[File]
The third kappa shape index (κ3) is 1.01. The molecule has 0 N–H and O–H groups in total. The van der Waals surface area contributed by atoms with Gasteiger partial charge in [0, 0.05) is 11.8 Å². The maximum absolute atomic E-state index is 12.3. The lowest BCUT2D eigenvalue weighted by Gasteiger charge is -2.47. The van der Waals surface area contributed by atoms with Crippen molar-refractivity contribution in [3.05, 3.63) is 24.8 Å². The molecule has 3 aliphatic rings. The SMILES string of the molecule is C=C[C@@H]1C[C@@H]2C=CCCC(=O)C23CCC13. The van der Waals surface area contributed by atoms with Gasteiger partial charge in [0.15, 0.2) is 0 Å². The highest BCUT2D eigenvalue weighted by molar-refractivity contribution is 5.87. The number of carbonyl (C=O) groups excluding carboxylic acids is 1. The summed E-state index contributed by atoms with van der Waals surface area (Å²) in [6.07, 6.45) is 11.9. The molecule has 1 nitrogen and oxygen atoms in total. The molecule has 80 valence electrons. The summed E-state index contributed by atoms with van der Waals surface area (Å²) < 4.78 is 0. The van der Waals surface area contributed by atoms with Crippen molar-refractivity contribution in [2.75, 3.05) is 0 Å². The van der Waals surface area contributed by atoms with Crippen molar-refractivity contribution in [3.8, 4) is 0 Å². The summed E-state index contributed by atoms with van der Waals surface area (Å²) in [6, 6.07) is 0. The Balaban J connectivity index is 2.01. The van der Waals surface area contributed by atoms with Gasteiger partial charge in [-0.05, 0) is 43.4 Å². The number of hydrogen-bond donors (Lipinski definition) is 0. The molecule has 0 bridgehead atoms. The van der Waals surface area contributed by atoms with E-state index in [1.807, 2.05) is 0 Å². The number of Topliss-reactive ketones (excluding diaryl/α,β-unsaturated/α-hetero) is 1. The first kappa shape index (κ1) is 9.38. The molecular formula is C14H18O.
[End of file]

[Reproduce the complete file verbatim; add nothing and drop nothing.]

The third kappa shape index (κ3) is 1.01. The molecule has 0 N–H and O–H groups in total. The van der Waals surface area contributed by atoms with Gasteiger partial charge in [0, 0.05) is 11.8 Å². The maximum absolute atomic E-state index is 12.3. The lowest BCUT2D eigenvalue weighted by Gasteiger charge is -2.47. The van der Waals surface area contributed by atoms with Crippen molar-refractivity contribution in [3.05, 3.63) is 24.8 Å². The molecule has 3 aliphatic rings. The SMILES string of the molecule is C=C[C@@H]1C[C@@H]2C=CCCC(=O)C23CCC13. The van der Waals surface area contributed by atoms with Gasteiger partial charge in [0.15, 0.2) is 0 Å². The highest BCUT2D eigenvalue weighted by molar-refractivity contribution is 5.87. The number of carbonyl (C=O) groups excluding carboxylic acids is 1. The summed E-state index contributed by atoms with van der Waals surface area (Å²) in [6.07, 6.45) is 11.9. The molecule has 1 nitrogen and oxygen atoms in total. The molecule has 80 valence electrons. The summed E-state index contributed by atoms with van der Waals surface area (Å²) < 4.78 is 0. The van der Waals surface area contributed by atoms with Crippen molar-refractivity contribution in [2.75, 3.05) is 0 Å². The van der Waals surface area contributed by atoms with Crippen molar-refractivity contribution in [3.8, 4) is 0 Å². The summed E-state index contributed by atoms with van der Waals surface area (Å²) in [6, 6.07) is 0. The Balaban J connectivity index is 2.01. The van der Waals surface area contributed by atoms with Gasteiger partial charge in [-0.05, 0) is 43.4 Å². The number of hydrogen-bond donors (Lipinski definition) is 0. The molecule has 0 bridgehead atoms. The van der Waals surface area contributed by atoms with E-state index in [1.807, 2.05) is 0 Å². The number of Topliss-reactive ketones (excluding diaryl/α,β-unsaturated/α-hetero) is 1. The first kappa shape index (κ1) is 9.38. The molecular formula is C14H18O.